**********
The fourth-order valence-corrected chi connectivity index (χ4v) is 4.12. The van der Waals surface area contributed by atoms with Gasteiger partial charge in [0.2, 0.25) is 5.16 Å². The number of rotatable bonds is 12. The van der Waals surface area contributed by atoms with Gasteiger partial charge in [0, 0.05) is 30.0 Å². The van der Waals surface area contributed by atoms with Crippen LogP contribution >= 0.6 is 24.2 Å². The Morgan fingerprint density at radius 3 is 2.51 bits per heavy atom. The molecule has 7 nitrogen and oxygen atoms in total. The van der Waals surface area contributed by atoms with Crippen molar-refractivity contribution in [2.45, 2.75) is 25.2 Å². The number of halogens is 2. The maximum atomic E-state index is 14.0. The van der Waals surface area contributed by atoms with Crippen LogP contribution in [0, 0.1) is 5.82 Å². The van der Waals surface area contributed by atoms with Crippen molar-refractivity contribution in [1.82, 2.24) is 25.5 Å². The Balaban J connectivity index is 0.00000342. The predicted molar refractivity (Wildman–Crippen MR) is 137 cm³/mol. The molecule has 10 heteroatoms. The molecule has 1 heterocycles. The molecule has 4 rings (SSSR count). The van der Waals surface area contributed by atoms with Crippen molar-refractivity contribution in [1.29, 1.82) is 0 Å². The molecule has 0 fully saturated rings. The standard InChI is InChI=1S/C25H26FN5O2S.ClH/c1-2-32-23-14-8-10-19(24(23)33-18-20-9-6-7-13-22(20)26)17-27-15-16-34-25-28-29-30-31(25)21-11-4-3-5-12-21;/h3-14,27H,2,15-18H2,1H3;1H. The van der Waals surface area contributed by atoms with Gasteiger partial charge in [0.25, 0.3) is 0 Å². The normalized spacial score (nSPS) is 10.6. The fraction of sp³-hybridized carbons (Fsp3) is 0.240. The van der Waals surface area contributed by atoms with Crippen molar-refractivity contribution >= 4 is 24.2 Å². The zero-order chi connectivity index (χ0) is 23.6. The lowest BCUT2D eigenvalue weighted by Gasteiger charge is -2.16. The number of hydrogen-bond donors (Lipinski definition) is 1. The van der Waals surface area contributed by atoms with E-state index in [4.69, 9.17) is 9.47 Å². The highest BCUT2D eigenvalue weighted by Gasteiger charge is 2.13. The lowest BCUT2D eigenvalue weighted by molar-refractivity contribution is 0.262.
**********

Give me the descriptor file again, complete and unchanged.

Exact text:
The fourth-order valence-corrected chi connectivity index (χ4v) is 4.12. The van der Waals surface area contributed by atoms with Gasteiger partial charge in [0.2, 0.25) is 5.16 Å². The number of rotatable bonds is 12. The van der Waals surface area contributed by atoms with Gasteiger partial charge in [0, 0.05) is 30.0 Å². The van der Waals surface area contributed by atoms with Crippen LogP contribution >= 0.6 is 24.2 Å². The Morgan fingerprint density at radius 3 is 2.51 bits per heavy atom. The molecule has 7 nitrogen and oxygen atoms in total. The van der Waals surface area contributed by atoms with Crippen molar-refractivity contribution in [2.45, 2.75) is 25.2 Å². The number of halogens is 2. The maximum atomic E-state index is 14.0. The van der Waals surface area contributed by atoms with Crippen LogP contribution in [0, 0.1) is 5.82 Å². The van der Waals surface area contributed by atoms with Crippen molar-refractivity contribution in [1.82, 2.24) is 25.5 Å². The Balaban J connectivity index is 0.00000342. The predicted molar refractivity (Wildman–Crippen MR) is 137 cm³/mol. The molecule has 10 heteroatoms. The molecule has 1 heterocycles. The molecule has 4 rings (SSSR count). The van der Waals surface area contributed by atoms with Crippen molar-refractivity contribution in [1.29, 1.82) is 0 Å². The molecule has 0 fully saturated rings. The standard InChI is InChI=1S/C25H26FN5O2S.ClH/c1-2-32-23-14-8-10-19(24(23)33-18-20-9-6-7-13-22(20)26)17-27-15-16-34-25-28-29-30-31(25)21-11-4-3-5-12-21;/h3-14,27H,2,15-18H2,1H3;1H. The van der Waals surface area contributed by atoms with Gasteiger partial charge in [0.25, 0.3) is 0 Å². The normalized spacial score (nSPS) is 10.6. The fraction of sp³-hybridized carbons (Fsp3) is 0.240. The van der Waals surface area contributed by atoms with Crippen molar-refractivity contribution >= 4 is 24.2 Å². The zero-order chi connectivity index (χ0) is 23.6. The lowest BCUT2D eigenvalue weighted by Gasteiger charge is -2.16. The number of hydrogen-bond donors (Lipinski definition) is 1. The van der Waals surface area contributed by atoms with E-state index in [4.69, 9.17) is 9.47 Å². The highest BCUT2D eigenvalue weighted by Gasteiger charge is 2.13. The lowest BCUT2D eigenvalue weighted by molar-refractivity contribution is 0.262.